People often ask me, “How do I become a professional writer?” Well, okay, maybe not often. But it has happened a couple of times in real life and a lot more than that in my imagination. And besides, other writers get asked that question all the time, and I’m the only one writing this blog post, so you have to listen to me.
I’ve only been a professional writer for a couple of years now but I can tell you this: the secret is coffee. I know this sounds like a joke, and since I write comedy for a living, you wouldn’t be out of your mind to think that it is one. But I’m deadly serious. Let me explain.
I never really drank coffee until December of 2007. Sure, I would occasionally have an iced vanilla something in the afternoon if other people were making a Starbucks run, but more often than not it was a soda or an iced tea with lunch. But over that Christmas my then-girlfriend (now wife) and I traveled to Mexico for a few days. At the place we were staying, they didn’t ask you if you wanted coffee for breakfast, they just poured you some. And, being a good guest, I drank it.
Suddenly, mornings were a lot more fun. A light went on inside my head. So this was what everyone was raving about! Upon arriving back in the States I started hitting up Starbucks for coffee in the morning. When my girlfriend and I moved in together the following summer, we started making coffee at home.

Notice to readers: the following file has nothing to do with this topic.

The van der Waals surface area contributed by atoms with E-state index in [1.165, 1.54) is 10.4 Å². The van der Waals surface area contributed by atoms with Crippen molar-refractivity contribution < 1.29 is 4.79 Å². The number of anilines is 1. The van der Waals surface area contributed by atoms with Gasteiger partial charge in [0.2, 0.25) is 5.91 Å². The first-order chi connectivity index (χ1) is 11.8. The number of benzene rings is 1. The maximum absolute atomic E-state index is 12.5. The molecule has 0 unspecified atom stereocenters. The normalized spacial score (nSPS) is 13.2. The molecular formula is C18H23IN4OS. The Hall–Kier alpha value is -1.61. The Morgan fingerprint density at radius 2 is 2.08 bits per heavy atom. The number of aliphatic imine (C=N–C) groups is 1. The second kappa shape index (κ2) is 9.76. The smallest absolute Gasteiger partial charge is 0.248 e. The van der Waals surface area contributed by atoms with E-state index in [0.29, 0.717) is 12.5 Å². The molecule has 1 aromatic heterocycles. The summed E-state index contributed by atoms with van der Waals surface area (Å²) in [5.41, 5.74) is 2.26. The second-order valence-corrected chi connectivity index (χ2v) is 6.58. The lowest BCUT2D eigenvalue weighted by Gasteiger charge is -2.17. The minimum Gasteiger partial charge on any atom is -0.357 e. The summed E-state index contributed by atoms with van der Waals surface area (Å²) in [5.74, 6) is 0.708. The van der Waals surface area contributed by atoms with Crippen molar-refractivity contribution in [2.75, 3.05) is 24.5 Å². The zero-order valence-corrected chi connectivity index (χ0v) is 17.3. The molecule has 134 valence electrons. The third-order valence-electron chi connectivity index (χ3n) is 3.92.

Later in 2008 I became a member of the WGA, and last year I got hired to write monologue jokes for The Late Show. Good luck? Talent? Nonsense – coffee! You see, in order to be a writer, I firmly believe you need to wake up every morning and write. Sounds simple, but in the pre-caffeinated days, I never did. I would sluggishly make my way through the day, barely awake enough to accomplish what I needed to accomplish. Once I started drinking coffee every morning, I actually found myself waking up earlier than I was required to in order to get in extra writing. What a revelation!
If Starbucks or the local deli does it for you, great. I recommend making coffee at home. Invest in some coffee-making equipment – or better yet, get married and register for it. The more unnecessary junk you have – a stove-top espresso maker, a bean grinder, a milk frother – the more fun it is. If like me, you live in a one-bedroom apartment, you will literally wake up and smell the coffee in your kitchen. Instead of hitting the snooze button, you’ll want to get out of bed as soon as possible so you can drink coffee and get to work. How wonderful to have a reason to get out of bed in the morning – you know, besides your wife or your job or whatever.
By now, you probably think you have figured it out. Coffee is a metaphor, right? Find the thing that motivates you to write and stick to it. Wrong! It’s not a metaphor, okay? If you want to be a professional writer, start drinking coffee first thing in the morning. Trust me.
Why are you still reading this? Go make some coffee.
Matt Goldich is a stand-up comedian and a staff writer for the Late Show with David Letterman. He performs regularly in clubs and alternative venues around New York City, and at colleges around the country. In 2006, he appeared on Comedy Central’s Premium Blend. While attending Brown University, Matt was selected as one of the five funniest college students in America by HBO.com and performed at the US Comedy Arts Festival in Aspen, Colorado. He has also written for VH1’s Best Week Ever, as well as the game shows Stump the Schwab, The World Series of Pop Culture, and Cash Cab (for which he won a Daytime Emmy award). Matt contributed to the Random House book Bar Mitzvah Disco as well as the “Style Slip-Ups“ section of Life & Style magazine.